The state reported 20 hospital admissions of children ages 11 and younger who were infected with COVID the past two weeks. Another 11 were ages 12 to 17, so there were 31 total hospital patients younger than 18 in two weeks.

Reached for comment late Friday afternoon, a spokesperson for the governor said Stitt still doesn’t have plans to declare a state of emergency.

Growth projected

More vaccine uptake could have prevented the latest COVID wave from inundating the state, but a University of Oklahoma epidemiologist says it isn’t too late to somewhat blunt the delta variant’s exponential growth if a three-week rise in new vaccinations continues.

Dr. Aaron Wendelboe’s model indicates the virus transmission rate is at its highest yet: each infected person spreads COVID on average to 3.2 other individuals.

His model projects the virus’ exponential growth to continue and peak in late September. A stronger vaccination rate still could soften the slope’s steepness and lower the peak’s height, he said.

“When we vaccinate people, we don’t just prevent three cases of disease,” Wendelboe said. “We prevent those three people from passing it to three people to passing it to three people.

“That’s why it makes such a big difference to get people vaccinated.”

The worsening wave is predominantly the unvaccinated population, with Oklahoma among the worst in the nation at only 49.1% of its residents fully vaccinated.

An Oklahoma State Department of Health spokesperson on Thursday said about 81% of COVID-19 hospitalizations the past month were individuals who hadn’t been vaccinated.

In comparison to the surge throughout fall and winter, the Tulsa County hospital burden is deeper into that timeline than the state as COVID patient loads reached mid-November levels Friday.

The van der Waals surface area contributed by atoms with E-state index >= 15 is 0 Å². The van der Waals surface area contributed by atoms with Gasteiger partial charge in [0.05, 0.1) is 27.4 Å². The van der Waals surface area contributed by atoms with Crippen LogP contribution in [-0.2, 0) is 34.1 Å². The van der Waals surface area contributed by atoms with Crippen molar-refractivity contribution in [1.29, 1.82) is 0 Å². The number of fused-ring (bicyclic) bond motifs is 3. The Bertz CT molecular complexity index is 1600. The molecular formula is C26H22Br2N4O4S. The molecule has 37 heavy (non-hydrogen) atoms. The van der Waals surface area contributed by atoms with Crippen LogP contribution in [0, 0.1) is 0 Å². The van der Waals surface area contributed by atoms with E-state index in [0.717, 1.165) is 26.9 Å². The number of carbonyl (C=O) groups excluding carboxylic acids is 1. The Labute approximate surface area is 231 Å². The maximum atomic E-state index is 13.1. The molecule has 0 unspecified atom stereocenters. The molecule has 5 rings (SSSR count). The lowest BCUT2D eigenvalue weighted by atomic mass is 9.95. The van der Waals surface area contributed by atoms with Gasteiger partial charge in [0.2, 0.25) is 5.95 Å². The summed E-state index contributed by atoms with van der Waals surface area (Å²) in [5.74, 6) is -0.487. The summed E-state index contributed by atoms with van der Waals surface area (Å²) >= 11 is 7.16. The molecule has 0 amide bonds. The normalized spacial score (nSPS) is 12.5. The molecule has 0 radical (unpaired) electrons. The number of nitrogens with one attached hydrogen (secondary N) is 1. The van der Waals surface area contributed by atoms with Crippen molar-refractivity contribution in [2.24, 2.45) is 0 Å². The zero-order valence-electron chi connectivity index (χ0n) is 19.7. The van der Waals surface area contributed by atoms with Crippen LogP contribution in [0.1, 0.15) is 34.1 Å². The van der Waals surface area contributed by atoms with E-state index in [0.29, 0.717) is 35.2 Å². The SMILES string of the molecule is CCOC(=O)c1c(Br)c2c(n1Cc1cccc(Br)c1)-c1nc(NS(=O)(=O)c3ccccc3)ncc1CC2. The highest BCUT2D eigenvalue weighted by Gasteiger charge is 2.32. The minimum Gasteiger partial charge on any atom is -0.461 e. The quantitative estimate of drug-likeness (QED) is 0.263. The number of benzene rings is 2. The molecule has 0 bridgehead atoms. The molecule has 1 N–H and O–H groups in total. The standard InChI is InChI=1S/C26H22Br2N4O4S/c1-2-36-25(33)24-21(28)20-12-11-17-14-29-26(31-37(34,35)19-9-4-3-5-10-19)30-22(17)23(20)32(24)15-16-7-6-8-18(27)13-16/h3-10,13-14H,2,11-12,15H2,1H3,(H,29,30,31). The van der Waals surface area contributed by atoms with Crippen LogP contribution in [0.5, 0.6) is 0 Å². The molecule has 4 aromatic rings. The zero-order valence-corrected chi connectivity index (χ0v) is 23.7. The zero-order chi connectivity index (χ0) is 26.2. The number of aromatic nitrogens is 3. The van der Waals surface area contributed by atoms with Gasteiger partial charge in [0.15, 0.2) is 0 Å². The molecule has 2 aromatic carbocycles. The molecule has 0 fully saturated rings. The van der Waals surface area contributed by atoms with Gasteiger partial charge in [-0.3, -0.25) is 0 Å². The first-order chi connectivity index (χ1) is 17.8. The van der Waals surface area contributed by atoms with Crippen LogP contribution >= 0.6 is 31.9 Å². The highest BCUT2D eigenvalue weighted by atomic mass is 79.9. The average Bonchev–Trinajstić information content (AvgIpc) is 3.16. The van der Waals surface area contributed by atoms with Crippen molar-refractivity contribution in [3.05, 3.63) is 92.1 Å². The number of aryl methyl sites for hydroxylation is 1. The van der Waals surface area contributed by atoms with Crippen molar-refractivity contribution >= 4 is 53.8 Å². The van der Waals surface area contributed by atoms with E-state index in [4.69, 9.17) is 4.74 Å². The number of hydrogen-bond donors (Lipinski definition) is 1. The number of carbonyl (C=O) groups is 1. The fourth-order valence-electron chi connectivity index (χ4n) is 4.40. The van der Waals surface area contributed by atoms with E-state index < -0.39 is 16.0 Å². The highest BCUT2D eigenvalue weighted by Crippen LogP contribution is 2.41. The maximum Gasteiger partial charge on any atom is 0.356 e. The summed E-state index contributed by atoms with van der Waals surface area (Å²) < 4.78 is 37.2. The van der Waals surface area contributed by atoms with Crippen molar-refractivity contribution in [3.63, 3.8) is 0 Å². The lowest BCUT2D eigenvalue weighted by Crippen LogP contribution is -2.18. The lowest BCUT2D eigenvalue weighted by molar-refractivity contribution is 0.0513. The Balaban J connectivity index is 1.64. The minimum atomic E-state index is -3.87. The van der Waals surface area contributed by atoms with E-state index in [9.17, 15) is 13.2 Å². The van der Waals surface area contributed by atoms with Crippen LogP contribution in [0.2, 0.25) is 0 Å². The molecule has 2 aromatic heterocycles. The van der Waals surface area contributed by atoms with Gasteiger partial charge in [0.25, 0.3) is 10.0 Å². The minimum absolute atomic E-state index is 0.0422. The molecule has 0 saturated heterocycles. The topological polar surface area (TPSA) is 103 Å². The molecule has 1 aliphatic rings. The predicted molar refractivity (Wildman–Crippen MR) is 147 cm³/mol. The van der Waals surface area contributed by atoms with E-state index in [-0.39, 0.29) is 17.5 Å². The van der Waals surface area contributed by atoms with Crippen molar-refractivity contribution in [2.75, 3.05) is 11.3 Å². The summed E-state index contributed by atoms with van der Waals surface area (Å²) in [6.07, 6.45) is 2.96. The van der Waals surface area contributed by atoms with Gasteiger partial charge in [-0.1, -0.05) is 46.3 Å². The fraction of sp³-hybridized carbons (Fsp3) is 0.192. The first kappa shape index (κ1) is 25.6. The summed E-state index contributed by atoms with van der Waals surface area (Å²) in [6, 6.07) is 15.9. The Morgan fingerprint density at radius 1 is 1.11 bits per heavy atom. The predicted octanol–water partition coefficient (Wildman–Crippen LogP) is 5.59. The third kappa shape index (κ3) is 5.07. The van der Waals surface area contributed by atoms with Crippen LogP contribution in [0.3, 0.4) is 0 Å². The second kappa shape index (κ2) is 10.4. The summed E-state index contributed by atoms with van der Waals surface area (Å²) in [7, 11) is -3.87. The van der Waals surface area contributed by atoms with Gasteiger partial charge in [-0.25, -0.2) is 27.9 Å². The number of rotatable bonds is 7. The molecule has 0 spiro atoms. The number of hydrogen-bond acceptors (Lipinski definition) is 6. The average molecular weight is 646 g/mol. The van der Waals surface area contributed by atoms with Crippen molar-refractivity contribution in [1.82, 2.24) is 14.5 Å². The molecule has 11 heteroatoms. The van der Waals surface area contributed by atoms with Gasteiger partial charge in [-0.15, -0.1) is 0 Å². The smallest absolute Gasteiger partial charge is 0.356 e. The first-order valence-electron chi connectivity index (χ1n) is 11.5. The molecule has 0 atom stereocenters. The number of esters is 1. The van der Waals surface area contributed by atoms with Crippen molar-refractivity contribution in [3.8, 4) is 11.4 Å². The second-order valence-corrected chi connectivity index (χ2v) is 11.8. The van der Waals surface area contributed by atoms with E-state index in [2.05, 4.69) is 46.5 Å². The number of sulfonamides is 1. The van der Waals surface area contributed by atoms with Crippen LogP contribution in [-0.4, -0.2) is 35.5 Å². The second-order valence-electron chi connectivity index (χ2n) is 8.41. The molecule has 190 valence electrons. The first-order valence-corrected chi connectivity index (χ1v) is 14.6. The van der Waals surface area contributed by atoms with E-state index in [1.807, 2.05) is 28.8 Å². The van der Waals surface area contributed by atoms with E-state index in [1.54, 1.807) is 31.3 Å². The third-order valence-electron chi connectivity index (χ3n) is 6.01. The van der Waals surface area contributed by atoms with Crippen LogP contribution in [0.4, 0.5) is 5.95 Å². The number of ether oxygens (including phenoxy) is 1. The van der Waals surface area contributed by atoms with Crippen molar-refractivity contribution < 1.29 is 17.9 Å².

Hospitals in Tulsa County house about 40% of the COVID-19 patients across the state, as well as nearly 50% of those who require intensive care.

The three-day average of 286 hospitalizations in Tulsa County have soared 440% from the 53 reported June 29.

The statewide and Tulsa County averages of COVID patients in ICUs were at 215 and 101, respectively, up from 30 and 17 on June 29.

In what is perhaps a reaction to the delta threat, state data show first-dose vaccinations have gone up three consecutive weeks but still remain much lower than in the spring.

There were 4,360 daily prime doses given from July 20-26, a jump of 133% from an all-time low of 1,873 per day from June 29-July 5. There were about 13,000 a day in March and 7,000 a day in April.

“This is preventable,” said Wendelboe, the state’s former lead epidemiologist. “Whatever we can do to help people get access to (vaccine) information so that they can prevent (COVID-19) within their communities and their families, we want to be a part of that conversation if we can.”

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President Mary Clarke said Tuesday if no changes are made, hospitals will completely fill up again, "and it will happen very quickly. It’s not going to take four months.”

"When we vaccinate people, we don't just prevent three cases of disease. We prevent those three people from passing it to three people to passing it to three people."

-- Dr. Aaron Wendelboe, OU epidemiologist